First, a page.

“Now that the central shaft is complete, the company can focus on de-risking the business from being a single-asset producer.”
STEVE Curtis will bow out this year, ending 14 years at Caledonia, of which eight were spent as CEO. It’s fair to say it’ll be a case of ‘job done’ when he departs. Back in the early 2000s, Caledonia displayed basket-case characteristics as management squabbled. Since 2014, however, it’s been a steadier ship. Take for instance its uncanny ability to steer a course through the national disaster that was the final years of the Robert Mugabe administration, ending in 2017. The key to Caledonia’s success has been its narrow focus on its single asset, the Blanket mine situated in south-west Zimbabwe, including its $60m expansion to 80,000 ounces annually through the extension of the mine’s Central Shaft.
That expanded capacity will be reached this year, resulting in a healthy 20% year-on-year gold output lift. Increased production also coincided with a run in the gold price, enabling Caledonia to double the dividend in two years, the last being a 14 Canadian cent per share pay-out. The focus now falls on asset diversification. Speaking at an investment conference in 2020, Curtis said Caledonia was shooting for 350,000 to 500,000 oz/year in production. It looks a chunky ambition, but a start has been made.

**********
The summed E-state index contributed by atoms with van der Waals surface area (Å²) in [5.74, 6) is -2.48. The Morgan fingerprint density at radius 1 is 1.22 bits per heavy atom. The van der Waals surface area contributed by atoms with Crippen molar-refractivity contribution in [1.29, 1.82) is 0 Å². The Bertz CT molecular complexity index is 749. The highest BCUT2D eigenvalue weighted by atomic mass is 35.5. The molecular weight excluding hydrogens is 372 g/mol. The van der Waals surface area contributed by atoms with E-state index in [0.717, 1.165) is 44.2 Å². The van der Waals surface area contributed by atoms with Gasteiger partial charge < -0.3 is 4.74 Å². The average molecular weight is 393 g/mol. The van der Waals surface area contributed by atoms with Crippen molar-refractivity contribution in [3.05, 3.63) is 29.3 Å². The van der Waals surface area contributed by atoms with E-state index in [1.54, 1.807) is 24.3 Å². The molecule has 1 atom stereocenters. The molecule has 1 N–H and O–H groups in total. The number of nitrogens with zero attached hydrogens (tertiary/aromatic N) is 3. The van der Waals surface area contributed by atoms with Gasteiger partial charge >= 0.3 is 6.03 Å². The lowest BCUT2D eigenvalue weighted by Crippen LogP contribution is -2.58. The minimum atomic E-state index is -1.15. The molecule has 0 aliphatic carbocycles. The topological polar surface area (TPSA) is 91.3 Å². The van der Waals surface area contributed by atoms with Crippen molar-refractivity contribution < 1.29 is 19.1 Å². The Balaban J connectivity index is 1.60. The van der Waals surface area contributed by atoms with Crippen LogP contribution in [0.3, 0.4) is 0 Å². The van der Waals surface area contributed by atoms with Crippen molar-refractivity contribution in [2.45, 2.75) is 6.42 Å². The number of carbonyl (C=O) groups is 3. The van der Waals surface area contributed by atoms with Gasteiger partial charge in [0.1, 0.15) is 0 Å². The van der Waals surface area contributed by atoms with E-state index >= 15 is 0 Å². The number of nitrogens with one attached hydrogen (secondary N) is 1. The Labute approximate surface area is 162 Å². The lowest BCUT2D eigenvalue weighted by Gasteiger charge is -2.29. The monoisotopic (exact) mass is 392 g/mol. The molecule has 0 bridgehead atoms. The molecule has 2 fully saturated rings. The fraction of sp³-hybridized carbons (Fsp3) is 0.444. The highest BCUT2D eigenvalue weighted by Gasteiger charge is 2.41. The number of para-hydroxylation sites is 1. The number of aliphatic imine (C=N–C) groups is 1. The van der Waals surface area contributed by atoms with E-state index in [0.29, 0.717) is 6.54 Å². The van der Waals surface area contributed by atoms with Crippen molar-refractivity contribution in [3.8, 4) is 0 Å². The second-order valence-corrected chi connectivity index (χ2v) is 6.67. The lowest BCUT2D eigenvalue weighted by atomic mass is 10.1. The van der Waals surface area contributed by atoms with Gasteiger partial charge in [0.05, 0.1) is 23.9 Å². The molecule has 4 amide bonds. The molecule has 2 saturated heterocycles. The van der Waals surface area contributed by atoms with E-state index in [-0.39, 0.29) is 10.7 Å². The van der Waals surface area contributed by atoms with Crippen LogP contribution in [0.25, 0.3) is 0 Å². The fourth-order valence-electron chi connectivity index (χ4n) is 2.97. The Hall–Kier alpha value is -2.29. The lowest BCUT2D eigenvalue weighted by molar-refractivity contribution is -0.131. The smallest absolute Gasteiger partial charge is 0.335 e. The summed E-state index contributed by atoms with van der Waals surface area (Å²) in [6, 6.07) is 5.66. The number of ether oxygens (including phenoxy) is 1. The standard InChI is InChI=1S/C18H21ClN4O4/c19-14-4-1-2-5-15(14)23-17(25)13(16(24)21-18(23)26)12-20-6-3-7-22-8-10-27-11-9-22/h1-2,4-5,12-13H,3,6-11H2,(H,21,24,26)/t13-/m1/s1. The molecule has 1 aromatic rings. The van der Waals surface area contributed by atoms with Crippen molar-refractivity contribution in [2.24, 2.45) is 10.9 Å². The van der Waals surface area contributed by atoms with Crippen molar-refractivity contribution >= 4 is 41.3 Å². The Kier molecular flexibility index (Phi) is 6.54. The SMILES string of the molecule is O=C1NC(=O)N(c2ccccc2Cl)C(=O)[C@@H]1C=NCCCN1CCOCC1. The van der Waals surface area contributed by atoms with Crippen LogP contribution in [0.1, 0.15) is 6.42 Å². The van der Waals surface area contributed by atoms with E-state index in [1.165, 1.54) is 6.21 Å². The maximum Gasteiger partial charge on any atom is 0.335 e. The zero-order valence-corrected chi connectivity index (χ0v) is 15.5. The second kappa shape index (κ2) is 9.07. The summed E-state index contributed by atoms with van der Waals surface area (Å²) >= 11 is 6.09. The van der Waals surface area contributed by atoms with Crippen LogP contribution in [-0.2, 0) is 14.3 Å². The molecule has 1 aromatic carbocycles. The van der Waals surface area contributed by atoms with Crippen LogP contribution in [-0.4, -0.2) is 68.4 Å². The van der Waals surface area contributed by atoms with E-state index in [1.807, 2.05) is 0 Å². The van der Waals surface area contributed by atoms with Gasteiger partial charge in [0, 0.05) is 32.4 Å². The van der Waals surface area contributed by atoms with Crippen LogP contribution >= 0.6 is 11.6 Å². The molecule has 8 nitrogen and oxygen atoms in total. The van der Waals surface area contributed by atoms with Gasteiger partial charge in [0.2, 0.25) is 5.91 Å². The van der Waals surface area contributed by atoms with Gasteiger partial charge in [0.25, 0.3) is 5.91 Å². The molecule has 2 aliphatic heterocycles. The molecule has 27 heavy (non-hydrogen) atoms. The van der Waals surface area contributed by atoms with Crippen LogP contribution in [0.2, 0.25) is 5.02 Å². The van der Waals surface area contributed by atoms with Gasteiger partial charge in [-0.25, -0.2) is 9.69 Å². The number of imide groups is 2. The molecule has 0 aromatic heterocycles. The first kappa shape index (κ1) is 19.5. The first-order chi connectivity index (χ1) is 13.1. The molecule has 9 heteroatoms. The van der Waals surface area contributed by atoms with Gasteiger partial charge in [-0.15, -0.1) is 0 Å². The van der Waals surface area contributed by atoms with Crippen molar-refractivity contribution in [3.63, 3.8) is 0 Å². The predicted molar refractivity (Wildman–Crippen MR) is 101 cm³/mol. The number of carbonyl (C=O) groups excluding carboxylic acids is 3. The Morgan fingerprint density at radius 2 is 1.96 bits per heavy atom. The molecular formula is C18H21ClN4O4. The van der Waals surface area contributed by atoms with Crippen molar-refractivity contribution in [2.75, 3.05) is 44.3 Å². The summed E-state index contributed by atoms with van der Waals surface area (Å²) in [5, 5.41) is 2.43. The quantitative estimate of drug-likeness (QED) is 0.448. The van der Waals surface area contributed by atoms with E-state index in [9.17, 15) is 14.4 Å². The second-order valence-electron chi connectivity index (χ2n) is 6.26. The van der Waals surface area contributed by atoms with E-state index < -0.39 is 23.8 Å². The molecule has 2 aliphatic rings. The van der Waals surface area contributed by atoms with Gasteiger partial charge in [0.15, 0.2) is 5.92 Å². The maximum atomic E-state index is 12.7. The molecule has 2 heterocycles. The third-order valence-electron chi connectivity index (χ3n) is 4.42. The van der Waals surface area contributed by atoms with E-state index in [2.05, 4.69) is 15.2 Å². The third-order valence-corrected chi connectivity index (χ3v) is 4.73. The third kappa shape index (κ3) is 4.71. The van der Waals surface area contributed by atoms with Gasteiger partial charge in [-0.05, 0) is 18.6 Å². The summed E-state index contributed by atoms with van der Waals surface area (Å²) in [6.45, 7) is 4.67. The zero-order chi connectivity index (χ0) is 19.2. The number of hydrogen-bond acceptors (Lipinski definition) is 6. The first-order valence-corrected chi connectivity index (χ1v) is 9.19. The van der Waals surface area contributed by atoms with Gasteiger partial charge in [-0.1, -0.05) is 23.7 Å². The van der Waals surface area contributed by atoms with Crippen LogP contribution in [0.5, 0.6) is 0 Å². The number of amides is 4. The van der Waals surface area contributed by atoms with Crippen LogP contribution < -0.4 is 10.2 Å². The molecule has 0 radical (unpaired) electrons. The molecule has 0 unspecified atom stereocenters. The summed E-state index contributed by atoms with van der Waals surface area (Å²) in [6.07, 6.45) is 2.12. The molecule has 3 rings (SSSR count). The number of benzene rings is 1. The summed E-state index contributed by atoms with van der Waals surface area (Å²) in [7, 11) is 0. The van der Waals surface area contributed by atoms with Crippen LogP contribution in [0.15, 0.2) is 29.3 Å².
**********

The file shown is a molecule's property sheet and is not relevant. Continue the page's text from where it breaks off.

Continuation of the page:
Last year the company announced the $4m acquisition of Maligreen, a mothballed mine in Gweru district. The mine produced 20,000 oz/year for two years to 2022 under previous owners. Mark Learmouth, Caledonia’s current CFO and often the go-to spokesperson for the company, will take the reins from Curtis in June. That’ll possibly see more aggressive expansion. It was Learmouth who once floated the notion of international expansion for Caledonia before deciding to keep the sights on Zimbabwe. In November, the company listed shares on the Victoria Falls Stock Exchange, raising $8m in the process.
LIFE OF STEVE
Although he has held the tiller steady at Caledonia through some interesting times, Curtis has never been one to hog the limelight. “This is not a one-man show,” he once said. On his watch, the company hasn’t only been about profits, either. He’s presided over a generous empowerment arrangement, managed to run over two million fatality-free shifts in 2021, and reduced lost time from injury rates by more than 50%. Prior to joining Caledonia, Curtis was financial director for Avery Dennison SA. He graduated with a business degree from the University of Cape Town.